I have always joked that SWAT stood for “sit wait and talk”, mostly because that’s what we typically do when assigned to SWAT standbys. I have probably been assigned to more of these than I can count and have never actually had to provide any kind of medical-aid. Well, I did have a bystander walk up and request to go to the hospital for abdominal pain once, but I don’t really think that counts.
When working in busy systems, I usually see the downtime as a chance to get caught up on paperwork. Sometimes these standbys can go on for several hours, and on one occasion, it lasted my entire shift. We logged on, immediately got assigned the standby, and had to be relieved at the end of our shift. I accomplished 2 of my “EMS Bucket List” items that night, one of which should have gotten me fired.
So here’s the story:
There I was, minding my own business, logging on for the night shift. This was my first job in EMS, but I had been working at the small service just long enough to get over the nervous feeling that you have when you first start in the field, but not quite long enough to get passed the stupidity.
We were assigned a standby at a nearby “SWAT” standoff and were told that we couldn’t use any radio communication. That worked out well for us, being that we inherited the long-standing dislike for EMS dispatchers that had been handed down over several generations. We arrived at our scene and were directed towards a staging area that was supposed to be a safe distance from the “action”. Just as we put the vehicle in park, I got to thinking about how I should have brought my lunch. I figured it was no big deal as this thing would be over with in a hour or so and we could grab a bite on our way to post.
Fast forward about 4 hours and you would find us sitting in silence staring awkwardly at the fire-engine crew that parked facing us. They were doing the same. We were hesitant to go talk with them because we didn’t know this particular crew at all, plus they didn’t seem very social.
Partner: “Let’s go talk to those guys, I’m bored out of my mind”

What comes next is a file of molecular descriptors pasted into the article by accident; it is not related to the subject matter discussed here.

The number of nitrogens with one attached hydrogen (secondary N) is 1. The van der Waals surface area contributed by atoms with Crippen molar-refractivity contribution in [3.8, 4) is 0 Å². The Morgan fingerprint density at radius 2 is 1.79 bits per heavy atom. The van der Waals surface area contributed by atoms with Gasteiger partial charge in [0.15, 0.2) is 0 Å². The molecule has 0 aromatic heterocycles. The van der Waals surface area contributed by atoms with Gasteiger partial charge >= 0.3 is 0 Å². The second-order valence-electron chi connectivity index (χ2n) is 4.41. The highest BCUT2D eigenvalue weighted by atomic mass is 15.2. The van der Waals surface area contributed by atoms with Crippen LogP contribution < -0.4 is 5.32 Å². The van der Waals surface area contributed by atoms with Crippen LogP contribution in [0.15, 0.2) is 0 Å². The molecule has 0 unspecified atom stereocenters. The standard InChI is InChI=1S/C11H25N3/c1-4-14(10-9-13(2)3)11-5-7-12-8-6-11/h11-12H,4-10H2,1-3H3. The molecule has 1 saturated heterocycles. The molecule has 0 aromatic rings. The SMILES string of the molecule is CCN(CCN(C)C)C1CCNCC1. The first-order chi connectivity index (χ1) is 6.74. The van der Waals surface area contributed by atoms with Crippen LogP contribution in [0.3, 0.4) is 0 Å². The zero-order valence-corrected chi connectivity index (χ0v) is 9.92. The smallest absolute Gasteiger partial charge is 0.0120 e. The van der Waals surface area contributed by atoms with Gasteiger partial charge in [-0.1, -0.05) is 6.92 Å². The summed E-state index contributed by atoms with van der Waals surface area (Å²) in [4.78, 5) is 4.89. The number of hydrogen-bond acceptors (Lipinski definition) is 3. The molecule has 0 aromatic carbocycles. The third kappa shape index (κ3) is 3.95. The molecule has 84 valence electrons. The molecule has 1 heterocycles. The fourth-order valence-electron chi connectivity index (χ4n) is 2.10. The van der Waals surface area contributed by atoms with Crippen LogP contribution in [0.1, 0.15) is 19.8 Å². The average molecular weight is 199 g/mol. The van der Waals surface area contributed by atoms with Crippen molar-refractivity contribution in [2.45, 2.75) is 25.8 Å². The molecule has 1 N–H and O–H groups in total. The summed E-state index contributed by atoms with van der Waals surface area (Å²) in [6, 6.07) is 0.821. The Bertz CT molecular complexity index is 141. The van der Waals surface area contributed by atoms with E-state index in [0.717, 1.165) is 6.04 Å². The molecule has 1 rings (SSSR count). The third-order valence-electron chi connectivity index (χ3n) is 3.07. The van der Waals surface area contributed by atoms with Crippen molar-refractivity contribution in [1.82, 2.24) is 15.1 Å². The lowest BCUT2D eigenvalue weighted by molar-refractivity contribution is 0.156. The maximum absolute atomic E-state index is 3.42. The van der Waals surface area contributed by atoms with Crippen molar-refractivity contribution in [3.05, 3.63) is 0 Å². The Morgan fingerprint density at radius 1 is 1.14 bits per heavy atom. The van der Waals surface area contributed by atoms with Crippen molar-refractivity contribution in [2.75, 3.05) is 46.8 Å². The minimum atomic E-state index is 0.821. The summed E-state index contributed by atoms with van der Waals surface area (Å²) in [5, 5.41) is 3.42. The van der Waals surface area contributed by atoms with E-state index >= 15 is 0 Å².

Sean: “I don’t know, man. They are just sitting there doing nothing. They don’t look very sociable. Seems kinda weird and awkward to me.”
Partner: “We’re doing the same thing, dude.”
We finally got out and walked over to the engine. The crew hopped out and exchanged a few words with us, but not without a few awkward moments of silence. I looked around and it seemed like nobody was doing anything. I started to wonder if this thing was ever going to end.
Fast forward 2 more hours and you would find us and the fire crew laughing hysterically over some “war-stories”. You would also see us scheming up a plan to get some food. Nothing was within walking distance, so we starting calling people that we knew to see if they could make a food run for everyone. No such luck at 10:30pm. This is when I decided to check off an item on that bucket-list I mentioned earlier.
I had made it my goal that one day, I would order a pizza to the scene of a call. Don’t ask me how I came up with that goal, I just did. This was the perfect moment to execute the plan. What better scene than a SWAT standby? Unfortunately, most pizza places were closed. After about 30 minutes of calling around I finally got a hold of one that was open for another hour. Only, convincing them to deliver to the scene of the SWAT standby was going to be a bit more difficult than I had thought. Here’s what you might have heard had you been watching me order the pizza: